When you have a sore throat, soft, cool, or warm foods can be soothing when you swallow. On the other hand, acidic, spicy, and hard or crunchy foods may cause more pain, so it's best to avoid them. Sticking to soups, broths, popsicles, and other soft foods can help. A humidifier in your bedroom and a glass of water nearby might help for overnight throat dryness.

Frequently Asked Questions

  • How long does a sore throat usually last?

    A sore throat usually improves within a few days. If it doesn't, it's a good idea to see a healthcare provider to ensure you don't have something more serious, like a bacterial infection that may require antibiotic treatment.

  • Can ginger help heal a sore throat?

    Ginger has antioxidant, antimicrobial, and anti-inflammatory properties, so it may be helpful when you are sick, including with a sore throat. Ginger tea may be soothing when you have a sore throat.

  • Does ibuprofen help with a sore throat?

    Ibuprofen can help with a sore throat but should only be taken in the short term. If you still require ibuprofen after a few days, it's best to see a healthcare provider.

8 Sources
Verywell Health uses only high-quality sources, including peer-reviewed studies, to support the facts within our articles. Read our editorial process to learn more about how we fact-check and keep our content accurate, reliable, and trustworthy.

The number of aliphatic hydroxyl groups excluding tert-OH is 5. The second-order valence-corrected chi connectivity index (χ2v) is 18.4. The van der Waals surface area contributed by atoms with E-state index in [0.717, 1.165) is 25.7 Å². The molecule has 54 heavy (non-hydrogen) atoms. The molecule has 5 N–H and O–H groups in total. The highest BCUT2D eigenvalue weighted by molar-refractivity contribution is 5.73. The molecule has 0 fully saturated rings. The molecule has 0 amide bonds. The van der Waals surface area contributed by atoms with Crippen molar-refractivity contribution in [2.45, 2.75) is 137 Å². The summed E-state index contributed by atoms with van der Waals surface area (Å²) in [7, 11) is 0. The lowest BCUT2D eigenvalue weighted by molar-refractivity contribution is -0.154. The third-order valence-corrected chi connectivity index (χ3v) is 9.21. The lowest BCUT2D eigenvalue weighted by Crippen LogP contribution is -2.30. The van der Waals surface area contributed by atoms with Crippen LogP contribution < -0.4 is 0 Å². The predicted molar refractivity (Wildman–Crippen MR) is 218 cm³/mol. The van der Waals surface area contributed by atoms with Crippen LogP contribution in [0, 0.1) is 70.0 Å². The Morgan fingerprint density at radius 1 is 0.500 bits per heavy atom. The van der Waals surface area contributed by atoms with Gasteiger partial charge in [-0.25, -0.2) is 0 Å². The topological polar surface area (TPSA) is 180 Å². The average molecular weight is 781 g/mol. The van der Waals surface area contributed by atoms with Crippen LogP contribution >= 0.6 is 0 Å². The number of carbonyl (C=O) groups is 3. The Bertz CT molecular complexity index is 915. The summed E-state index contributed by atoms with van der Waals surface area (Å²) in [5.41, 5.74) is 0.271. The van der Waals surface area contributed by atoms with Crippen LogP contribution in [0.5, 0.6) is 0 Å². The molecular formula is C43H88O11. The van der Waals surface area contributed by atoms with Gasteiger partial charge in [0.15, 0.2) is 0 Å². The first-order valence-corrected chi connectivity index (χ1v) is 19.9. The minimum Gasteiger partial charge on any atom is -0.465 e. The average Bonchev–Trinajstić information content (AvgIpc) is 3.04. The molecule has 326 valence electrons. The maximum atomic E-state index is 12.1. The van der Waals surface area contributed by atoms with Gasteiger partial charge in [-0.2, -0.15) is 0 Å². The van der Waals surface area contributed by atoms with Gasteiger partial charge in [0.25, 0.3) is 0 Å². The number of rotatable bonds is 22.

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  2. Penn Medicine News. Why do we eat soup when we have a cold?

  3. Farmers' Almanac. Make your own immune-boosting ice pops.

  4. Penn Medicine. 6 at-home remedies to ease your sore throat.

  5. Mehta LK, Hegde A, Thomas A, Virdi MS. Acidogenic potential of packaged fruit juices and its effect on plaque and salivary pHInt J Clin Pediatr Dent. 2019;12(4):312-317. doi:10.5005/jp-journals-10005-1644

  6. Frosh A, Cruz C, Wellsted D, Stephens J. Effect of a dairy diet on nasopharyngeal mucus secretionLaryngoscope. 2019;129(1):13-17. doi:10.1002/lary.27287

  7. National Institutes of Health. Soothing a sore throat.

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By Kathi Valeii
As a freelance writer, Kathi has experience writing both reported features and essays for national publications on the topics of healthcare, advocacy, and education. The bulk of her work centers on parenting, education, health, and social justice.